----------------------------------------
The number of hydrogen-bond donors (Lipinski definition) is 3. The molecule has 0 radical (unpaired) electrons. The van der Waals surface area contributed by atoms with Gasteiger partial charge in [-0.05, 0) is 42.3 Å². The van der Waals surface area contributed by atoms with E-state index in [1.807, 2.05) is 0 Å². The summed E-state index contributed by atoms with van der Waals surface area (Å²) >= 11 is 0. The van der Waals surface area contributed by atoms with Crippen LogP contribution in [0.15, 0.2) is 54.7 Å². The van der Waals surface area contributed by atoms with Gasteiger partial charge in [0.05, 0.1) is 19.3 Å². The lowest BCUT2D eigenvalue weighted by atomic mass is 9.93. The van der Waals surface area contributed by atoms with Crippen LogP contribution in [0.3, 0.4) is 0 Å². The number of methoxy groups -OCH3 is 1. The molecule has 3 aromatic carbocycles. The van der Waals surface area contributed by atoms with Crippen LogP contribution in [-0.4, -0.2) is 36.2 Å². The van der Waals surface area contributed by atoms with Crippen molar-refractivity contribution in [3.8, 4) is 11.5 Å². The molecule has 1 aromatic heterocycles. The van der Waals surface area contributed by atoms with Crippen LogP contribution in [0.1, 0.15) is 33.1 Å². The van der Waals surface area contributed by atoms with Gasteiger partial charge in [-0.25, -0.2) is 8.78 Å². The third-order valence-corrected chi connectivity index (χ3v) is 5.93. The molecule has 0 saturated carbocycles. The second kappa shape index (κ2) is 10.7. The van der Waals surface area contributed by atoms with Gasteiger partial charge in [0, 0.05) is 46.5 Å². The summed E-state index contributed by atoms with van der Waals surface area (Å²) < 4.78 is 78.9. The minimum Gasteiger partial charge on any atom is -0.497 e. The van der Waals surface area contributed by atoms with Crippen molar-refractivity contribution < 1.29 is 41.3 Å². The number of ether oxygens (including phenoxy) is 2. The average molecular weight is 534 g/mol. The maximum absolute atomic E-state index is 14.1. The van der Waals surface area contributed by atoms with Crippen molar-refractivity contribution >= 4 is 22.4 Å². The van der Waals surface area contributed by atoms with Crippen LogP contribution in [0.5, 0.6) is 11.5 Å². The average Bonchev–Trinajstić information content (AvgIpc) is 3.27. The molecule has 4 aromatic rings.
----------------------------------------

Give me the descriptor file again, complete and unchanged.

The number of hydrogen-bond donors (Lipinski definition) is 3. The molecule has 0 radical (unpaired) electrons. The van der Waals surface area contributed by atoms with Gasteiger partial charge in [-0.05, 0) is 42.3 Å². The van der Waals surface area contributed by atoms with E-state index in [1.807, 2.05) is 0 Å². The summed E-state index contributed by atoms with van der Waals surface area (Å²) >= 11 is 0. The van der Waals surface area contributed by atoms with Crippen LogP contribution in [0.15, 0.2) is 54.7 Å². The van der Waals surface area contributed by atoms with Gasteiger partial charge in [0.05, 0.1) is 19.3 Å². The lowest BCUT2D eigenvalue weighted by atomic mass is 9.93. The van der Waals surface area contributed by atoms with Crippen LogP contribution in [0.3, 0.4) is 0 Å². The number of methoxy groups -OCH3 is 1. The molecule has 3 aromatic carbocycles. The van der Waals surface area contributed by atoms with Crippen LogP contribution in [-0.4, -0.2) is 36.2 Å². The van der Waals surface area contributed by atoms with Crippen molar-refractivity contribution in [3.8, 4) is 11.5 Å². The molecule has 1 aromatic heterocycles. The van der Waals surface area contributed by atoms with Crippen LogP contribution in [0.1, 0.15) is 33.1 Å². The van der Waals surface area contributed by atoms with Gasteiger partial charge in [-0.25, -0.2) is 8.78 Å². The third-order valence-corrected chi connectivity index (χ3v) is 5.93. The molecule has 0 saturated carbocycles. The second kappa shape index (κ2) is 10.7. The van der Waals surface area contributed by atoms with Gasteiger partial charge in [0, 0.05) is 46.5 Å². The summed E-state index contributed by atoms with van der Waals surface area (Å²) < 4.78 is 78.9. The minimum Gasteiger partial charge on any atom is -0.497 e. The van der Waals surface area contributed by atoms with Crippen molar-refractivity contribution < 1.29 is 41.3 Å². The number of ether oxygens (including phenoxy) is 2. The average molecular weight is 534 g/mol. The maximum absolute atomic E-state index is 14.1. The van der Waals surface area contributed by atoms with Crippen molar-refractivity contribution >= 4 is 22.4 Å². The van der Waals surface area contributed by atoms with Crippen LogP contribution in [0.5, 0.6) is 11.5 Å². The average Bonchev–Trinajstić information content (AvgIpc) is 3.27. The molecule has 4 aromatic rings.